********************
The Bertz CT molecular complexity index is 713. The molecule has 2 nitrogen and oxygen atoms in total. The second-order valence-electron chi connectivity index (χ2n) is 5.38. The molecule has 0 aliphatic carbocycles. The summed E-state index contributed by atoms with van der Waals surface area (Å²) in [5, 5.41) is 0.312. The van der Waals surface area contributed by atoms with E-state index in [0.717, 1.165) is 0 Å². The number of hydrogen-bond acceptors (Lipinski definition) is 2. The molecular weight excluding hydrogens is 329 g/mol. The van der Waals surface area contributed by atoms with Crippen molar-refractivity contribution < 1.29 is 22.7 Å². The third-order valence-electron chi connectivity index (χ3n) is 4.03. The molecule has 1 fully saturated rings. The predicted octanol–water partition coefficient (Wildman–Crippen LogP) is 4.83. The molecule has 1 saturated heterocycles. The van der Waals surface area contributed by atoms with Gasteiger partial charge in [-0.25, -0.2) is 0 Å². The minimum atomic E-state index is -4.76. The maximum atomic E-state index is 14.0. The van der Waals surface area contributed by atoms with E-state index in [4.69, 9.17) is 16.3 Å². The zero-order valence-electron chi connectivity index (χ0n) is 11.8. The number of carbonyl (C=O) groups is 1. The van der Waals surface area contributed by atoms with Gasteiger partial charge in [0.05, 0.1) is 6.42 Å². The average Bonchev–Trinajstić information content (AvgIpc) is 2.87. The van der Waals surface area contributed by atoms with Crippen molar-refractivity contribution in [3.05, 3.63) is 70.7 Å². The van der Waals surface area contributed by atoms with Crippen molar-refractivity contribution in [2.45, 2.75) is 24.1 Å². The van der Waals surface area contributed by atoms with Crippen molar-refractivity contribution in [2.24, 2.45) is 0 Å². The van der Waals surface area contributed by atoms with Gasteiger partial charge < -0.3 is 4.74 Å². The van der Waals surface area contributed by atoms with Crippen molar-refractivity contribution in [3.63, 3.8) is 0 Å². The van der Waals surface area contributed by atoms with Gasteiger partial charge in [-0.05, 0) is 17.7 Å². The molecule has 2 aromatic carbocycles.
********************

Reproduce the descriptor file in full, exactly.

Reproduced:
The Bertz CT molecular complexity index is 713. The molecule has 2 nitrogen and oxygen atoms in total. The second-order valence-electron chi connectivity index (χ2n) is 5.38. The molecule has 0 aliphatic carbocycles. The summed E-state index contributed by atoms with van der Waals surface area (Å²) in [5, 5.41) is 0.312. The van der Waals surface area contributed by atoms with E-state index in [0.717, 1.165) is 0 Å². The number of hydrogen-bond acceptors (Lipinski definition) is 2. The molecular weight excluding hydrogens is 329 g/mol. The van der Waals surface area contributed by atoms with Crippen molar-refractivity contribution < 1.29 is 22.7 Å². The third-order valence-electron chi connectivity index (χ3n) is 4.03. The molecule has 1 fully saturated rings. The predicted octanol–water partition coefficient (Wildman–Crippen LogP) is 4.83. The molecule has 1 saturated heterocycles. The van der Waals surface area contributed by atoms with Gasteiger partial charge in [-0.25, -0.2) is 0 Å². The minimum atomic E-state index is -4.76. The maximum atomic E-state index is 14.0. The van der Waals surface area contributed by atoms with E-state index in [4.69, 9.17) is 16.3 Å². The zero-order valence-electron chi connectivity index (χ0n) is 11.8. The number of carbonyl (C=O) groups is 1. The van der Waals surface area contributed by atoms with Gasteiger partial charge in [0.05, 0.1) is 6.42 Å². The average Bonchev–Trinajstić information content (AvgIpc) is 2.87. The van der Waals surface area contributed by atoms with Crippen molar-refractivity contribution in [3.05, 3.63) is 70.7 Å². The van der Waals surface area contributed by atoms with Crippen molar-refractivity contribution in [2.45, 2.75) is 24.1 Å². The van der Waals surface area contributed by atoms with Crippen molar-refractivity contribution in [2.24, 2.45) is 0 Å². The van der Waals surface area contributed by atoms with Gasteiger partial charge < -0.3 is 4.74 Å². The van der Waals surface area contributed by atoms with Crippen molar-refractivity contribution in [3.63, 3.8) is 0 Å². The van der Waals surface area contributed by atoms with Gasteiger partial charge in [-0.05, 0) is 17.7 Å². The molecule has 2 aromatic carbocycles.